I have made this project (Docker For LAMP
) publically available on Github, under the MIT license.
The target user group is php developers who want or need a simple, minimal (yet very current) LAMP development environment. I want this to be friendly to new developers, and a useful alternative to localhost environments like xamp, mamp or wamp.
Ideally it offers the type of convenience and isolation of a vagrant lamp environment except with orchestrated containers.
Continue reading "docker4lamp - A LAMP Docker development environment"
Certainly the most convenient way to develop a Symfony 5.x app is to use the symfony server. Eventually however, you may have to deploy the application. For a number of years nginx with php-fpm was the preference for many sysadmins seeking to wring the maximum performance out of a webserver that also has to run php scripts, but there are now simple ways of configuring apache to use php-fpm while achieving comparable performance to nginx.
For example a vhost setting like this one is possible:
Continue reading "Symfony 5.2 and Apache 2.4"
SetEnv ENVIRONMENT "dev"
# for Unix sockets, Apache 2.4.10 or higher
# Proxy .php requests to port 9000 of the php-fpm container
DirectoryIndex index.php index.html
Options Indexes FollowSymLinks
Require all granted
# Send apache logs to stdout and stderr
CustomLog /proc/self/fd/1 common
In this article I'm going to go over some of the details of how Apache works, and uses memory. As you will see, the apache processes that serve requests will grow to include the amount of memory they need for a particular request, and they will still be using that memory, even when they are serving something simple like a .css file or an image.
For this reason, the first limitation you are likely to encounter running Apache is a limitation on memory. I will explore this topic and show you how you can do the same.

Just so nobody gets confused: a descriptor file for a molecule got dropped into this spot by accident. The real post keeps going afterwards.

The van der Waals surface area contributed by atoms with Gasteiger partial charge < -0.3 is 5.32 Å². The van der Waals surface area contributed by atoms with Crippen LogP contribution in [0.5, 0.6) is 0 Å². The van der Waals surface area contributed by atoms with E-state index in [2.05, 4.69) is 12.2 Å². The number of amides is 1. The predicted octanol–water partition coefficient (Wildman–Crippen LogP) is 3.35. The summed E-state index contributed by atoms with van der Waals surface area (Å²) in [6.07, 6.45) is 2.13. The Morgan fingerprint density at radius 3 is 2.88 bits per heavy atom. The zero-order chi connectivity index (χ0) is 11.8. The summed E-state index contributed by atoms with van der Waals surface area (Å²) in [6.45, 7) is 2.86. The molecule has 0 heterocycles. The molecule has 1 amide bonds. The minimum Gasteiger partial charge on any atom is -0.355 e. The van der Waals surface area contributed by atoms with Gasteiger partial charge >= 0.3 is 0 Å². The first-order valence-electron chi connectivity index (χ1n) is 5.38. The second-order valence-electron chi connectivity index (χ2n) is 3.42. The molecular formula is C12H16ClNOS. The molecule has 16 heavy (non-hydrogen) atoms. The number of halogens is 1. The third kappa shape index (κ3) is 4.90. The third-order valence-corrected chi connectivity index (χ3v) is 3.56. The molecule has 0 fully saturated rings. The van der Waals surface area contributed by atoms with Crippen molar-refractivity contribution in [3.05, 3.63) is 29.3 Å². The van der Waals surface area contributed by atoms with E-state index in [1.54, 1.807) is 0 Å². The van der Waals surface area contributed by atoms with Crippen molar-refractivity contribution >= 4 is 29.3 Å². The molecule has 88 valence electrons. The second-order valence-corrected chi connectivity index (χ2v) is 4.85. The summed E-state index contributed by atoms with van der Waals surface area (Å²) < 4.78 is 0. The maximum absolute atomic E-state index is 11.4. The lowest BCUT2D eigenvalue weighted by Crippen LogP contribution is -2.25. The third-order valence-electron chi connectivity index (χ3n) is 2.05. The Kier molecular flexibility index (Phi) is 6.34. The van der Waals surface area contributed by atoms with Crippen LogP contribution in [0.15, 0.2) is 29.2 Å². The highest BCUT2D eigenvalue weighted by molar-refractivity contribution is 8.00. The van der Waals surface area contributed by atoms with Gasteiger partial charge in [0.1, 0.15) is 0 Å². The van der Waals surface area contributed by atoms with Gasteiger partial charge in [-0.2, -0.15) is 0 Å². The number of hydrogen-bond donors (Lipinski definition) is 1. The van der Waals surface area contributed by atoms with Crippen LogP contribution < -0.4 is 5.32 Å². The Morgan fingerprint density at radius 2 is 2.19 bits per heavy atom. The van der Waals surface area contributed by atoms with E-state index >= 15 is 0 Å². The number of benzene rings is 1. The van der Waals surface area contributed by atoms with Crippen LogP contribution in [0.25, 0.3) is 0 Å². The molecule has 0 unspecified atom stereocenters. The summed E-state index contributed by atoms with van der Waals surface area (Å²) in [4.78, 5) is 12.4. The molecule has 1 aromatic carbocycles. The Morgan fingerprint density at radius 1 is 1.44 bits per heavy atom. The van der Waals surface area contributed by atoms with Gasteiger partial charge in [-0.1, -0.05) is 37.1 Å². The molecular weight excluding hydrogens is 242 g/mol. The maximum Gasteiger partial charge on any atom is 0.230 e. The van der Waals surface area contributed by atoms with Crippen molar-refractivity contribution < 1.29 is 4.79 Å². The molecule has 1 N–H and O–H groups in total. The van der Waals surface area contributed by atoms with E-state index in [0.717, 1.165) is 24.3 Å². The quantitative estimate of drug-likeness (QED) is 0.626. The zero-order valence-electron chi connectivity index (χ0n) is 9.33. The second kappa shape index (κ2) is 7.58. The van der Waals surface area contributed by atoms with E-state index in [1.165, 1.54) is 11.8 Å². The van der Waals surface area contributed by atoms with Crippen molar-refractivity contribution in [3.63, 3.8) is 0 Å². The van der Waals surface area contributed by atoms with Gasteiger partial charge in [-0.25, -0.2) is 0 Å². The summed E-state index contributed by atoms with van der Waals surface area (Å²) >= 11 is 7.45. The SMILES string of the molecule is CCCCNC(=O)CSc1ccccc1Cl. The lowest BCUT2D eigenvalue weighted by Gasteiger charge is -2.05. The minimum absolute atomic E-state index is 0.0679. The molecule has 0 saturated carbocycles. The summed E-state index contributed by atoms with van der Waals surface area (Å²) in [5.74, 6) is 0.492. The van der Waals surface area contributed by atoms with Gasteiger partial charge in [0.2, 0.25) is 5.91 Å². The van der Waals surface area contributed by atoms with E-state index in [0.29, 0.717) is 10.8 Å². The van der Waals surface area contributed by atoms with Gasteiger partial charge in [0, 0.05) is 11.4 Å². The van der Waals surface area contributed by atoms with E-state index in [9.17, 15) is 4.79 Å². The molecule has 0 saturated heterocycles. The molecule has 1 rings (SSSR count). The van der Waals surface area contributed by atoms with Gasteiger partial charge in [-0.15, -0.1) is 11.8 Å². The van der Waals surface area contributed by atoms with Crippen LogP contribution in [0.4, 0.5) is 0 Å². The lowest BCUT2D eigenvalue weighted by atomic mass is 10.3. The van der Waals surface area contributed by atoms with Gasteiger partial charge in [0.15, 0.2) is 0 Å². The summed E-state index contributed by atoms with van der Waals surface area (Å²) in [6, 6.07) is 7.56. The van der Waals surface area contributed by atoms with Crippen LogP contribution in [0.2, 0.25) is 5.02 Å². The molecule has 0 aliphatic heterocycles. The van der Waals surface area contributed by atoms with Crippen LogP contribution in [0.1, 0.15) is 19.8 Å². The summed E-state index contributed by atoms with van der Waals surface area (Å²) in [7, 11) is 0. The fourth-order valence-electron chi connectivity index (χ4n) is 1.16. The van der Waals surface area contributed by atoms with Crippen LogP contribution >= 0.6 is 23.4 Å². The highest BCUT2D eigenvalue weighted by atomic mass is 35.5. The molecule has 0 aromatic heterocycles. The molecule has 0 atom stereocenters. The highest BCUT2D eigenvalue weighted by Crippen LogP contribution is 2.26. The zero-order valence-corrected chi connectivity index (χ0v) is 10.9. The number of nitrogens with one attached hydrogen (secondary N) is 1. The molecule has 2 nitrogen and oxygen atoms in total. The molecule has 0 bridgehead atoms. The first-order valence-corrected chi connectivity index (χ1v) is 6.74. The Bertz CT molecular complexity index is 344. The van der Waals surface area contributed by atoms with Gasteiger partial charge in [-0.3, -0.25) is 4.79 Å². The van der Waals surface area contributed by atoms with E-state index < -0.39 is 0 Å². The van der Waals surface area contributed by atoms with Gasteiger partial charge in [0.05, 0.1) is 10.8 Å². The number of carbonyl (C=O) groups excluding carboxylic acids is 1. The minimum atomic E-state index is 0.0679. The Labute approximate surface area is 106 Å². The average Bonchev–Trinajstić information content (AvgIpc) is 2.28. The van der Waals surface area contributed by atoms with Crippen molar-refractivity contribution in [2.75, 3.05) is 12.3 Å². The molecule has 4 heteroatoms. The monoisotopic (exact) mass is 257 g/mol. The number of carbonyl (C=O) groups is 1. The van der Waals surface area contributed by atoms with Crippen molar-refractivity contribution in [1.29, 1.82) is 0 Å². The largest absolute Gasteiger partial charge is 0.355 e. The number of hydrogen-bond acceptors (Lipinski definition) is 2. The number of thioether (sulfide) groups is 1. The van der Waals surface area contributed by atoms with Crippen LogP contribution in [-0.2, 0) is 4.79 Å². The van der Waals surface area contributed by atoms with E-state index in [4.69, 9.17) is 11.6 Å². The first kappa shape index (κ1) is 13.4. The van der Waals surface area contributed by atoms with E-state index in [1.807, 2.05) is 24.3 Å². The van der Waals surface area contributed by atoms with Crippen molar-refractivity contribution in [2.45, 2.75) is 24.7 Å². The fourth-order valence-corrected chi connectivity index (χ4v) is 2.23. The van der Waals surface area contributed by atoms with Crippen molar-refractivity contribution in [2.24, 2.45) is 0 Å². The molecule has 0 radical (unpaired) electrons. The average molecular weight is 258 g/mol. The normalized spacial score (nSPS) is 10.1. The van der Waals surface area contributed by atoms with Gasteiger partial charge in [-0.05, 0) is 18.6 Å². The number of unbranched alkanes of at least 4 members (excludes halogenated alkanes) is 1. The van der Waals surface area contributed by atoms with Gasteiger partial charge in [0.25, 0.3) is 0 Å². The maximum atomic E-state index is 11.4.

The first thing need to determine about Apache is what mode it is running in. If your plan is to use Apache with php via mod_apache, then the prevailing wisdom for many years has been that there may be library extensions in PHP that are not thread safe. For this reason, people have tended to avoid running Apache as a threaded server, for fear that scripts may randomly die producing the dreaded 500 Internal server error pages we all know and love.
This fear may be overstated depending on the nature of your php code, but the defaults for apache packages I've seen, seem almost always to be using the prefork worker.
Prefork vs Worker?
So the first question you might be asking yourself is, which mode is my current apache server running in? There is a simple safe way to determine this -- run the httpd(apache) program with a specific command line switch. There are programs like which and whereis that might help you locate it, if you don't know where it is.
httpd: /usr/sbin/httpd.worker /usr/sbin/httpd /usr/sbin/httpd.event /etc/httpd /usr/share/man/man8/httpd.8.gz
So let's run the /usr/sbin/httpd with the -h for help and see what happens:
Continue reading "Putting Apache on a diet - how to get a lean configuration, Part 1"
*Part 1 of this series is here*
Customizing your LAMP server
Unix people are probably familiar with the father of the DNS system -- the /etc/hosts file. The hosts file has a simple format:
In the days prior to DNS, people would update a master hosts file and copy it around to all the servers in the enterprise. Surprisingly Windows versions also support this file, as a way of overriding DNS, so we can use this to our advantage, by adding an entry for our development server. In this example, I'm going to use dev.gizmola.com, which is not a real server.
One important reason to do this is that Apache and other web servers, use a feature of HTTP 1.1 that specifies a header field named "Host:". This mechanism facilitates the service of multiple domains from a single apache server, through the configuration of apache virtual host (or vhost) entires. The server uses the Host name in the HTTP header to determine how to route requests, so without host name resolution. you have to use non-standard ports and other mechanisms that are more trouble than they're worth. a
Continue reading "Centos Virtual LAMP server -- Part II"